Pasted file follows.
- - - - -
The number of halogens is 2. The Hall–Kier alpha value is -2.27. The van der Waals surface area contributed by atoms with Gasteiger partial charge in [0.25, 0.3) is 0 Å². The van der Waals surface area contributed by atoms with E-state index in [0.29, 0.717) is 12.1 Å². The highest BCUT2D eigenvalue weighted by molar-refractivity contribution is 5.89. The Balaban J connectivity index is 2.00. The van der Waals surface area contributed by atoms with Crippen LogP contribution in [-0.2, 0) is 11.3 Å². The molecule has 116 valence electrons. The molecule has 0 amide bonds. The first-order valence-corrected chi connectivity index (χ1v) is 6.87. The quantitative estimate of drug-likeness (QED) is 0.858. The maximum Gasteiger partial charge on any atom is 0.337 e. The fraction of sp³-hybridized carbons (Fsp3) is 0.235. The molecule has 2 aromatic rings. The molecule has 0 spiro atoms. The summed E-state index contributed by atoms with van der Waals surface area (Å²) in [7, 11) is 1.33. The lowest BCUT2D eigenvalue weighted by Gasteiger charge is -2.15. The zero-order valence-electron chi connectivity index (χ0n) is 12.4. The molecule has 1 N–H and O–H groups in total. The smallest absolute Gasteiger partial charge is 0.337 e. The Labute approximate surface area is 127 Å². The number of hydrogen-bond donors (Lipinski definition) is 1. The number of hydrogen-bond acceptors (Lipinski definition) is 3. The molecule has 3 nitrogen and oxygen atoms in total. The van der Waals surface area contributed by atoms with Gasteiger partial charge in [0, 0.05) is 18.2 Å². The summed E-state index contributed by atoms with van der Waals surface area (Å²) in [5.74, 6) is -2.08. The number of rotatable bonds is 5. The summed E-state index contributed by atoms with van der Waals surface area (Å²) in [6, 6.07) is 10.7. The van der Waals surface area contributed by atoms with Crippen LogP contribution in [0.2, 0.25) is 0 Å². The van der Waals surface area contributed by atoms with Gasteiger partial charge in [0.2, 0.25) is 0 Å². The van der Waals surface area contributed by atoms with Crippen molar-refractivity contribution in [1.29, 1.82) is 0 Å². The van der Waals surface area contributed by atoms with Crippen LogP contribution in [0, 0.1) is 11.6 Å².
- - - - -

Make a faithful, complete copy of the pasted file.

The number of halogens is 2. The Hall–Kier alpha value is -2.27. The van der Waals surface area contributed by atoms with Gasteiger partial charge in [0.25, 0.3) is 0 Å². The van der Waals surface area contributed by atoms with E-state index in [0.29, 0.717) is 12.1 Å². The highest BCUT2D eigenvalue weighted by molar-refractivity contribution is 5.89. The Balaban J connectivity index is 2.00. The van der Waals surface area contributed by atoms with Crippen LogP contribution in [-0.2, 0) is 11.3 Å². The molecule has 116 valence electrons. The molecule has 0 amide bonds. The first-order valence-corrected chi connectivity index (χ1v) is 6.87. The quantitative estimate of drug-likeness (QED) is 0.858. The maximum Gasteiger partial charge on any atom is 0.337 e. The fraction of sp³-hybridized carbons (Fsp3) is 0.235. The molecule has 2 aromatic rings. The molecule has 0 spiro atoms. The summed E-state index contributed by atoms with van der Waals surface area (Å²) in [7, 11) is 1.33. The lowest BCUT2D eigenvalue weighted by Gasteiger charge is -2.15. The zero-order valence-electron chi connectivity index (χ0n) is 12.4. The molecule has 1 N–H and O–H groups in total. The smallest absolute Gasteiger partial charge is 0.337 e. The Labute approximate surface area is 127 Å². The number of hydrogen-bond donors (Lipinski definition) is 1. The number of hydrogen-bond acceptors (Lipinski definition) is 3. The molecule has 3 nitrogen and oxygen atoms in total. The van der Waals surface area contributed by atoms with Gasteiger partial charge in [0, 0.05) is 18.2 Å². The summed E-state index contributed by atoms with van der Waals surface area (Å²) in [5.74, 6) is -2.08. The number of rotatable bonds is 5. The summed E-state index contributed by atoms with van der Waals surface area (Å²) in [6, 6.07) is 10.7. The van der Waals surface area contributed by atoms with Crippen LogP contribution in [0.2, 0.25) is 0 Å². The van der Waals surface area contributed by atoms with Gasteiger partial charge in [0.2, 0.25) is 0 Å². The van der Waals surface area contributed by atoms with Crippen molar-refractivity contribution in [1.29, 1.82) is 0 Å². The van der Waals surface area contributed by atoms with Crippen LogP contribution in [0, 0.1) is 11.6 Å².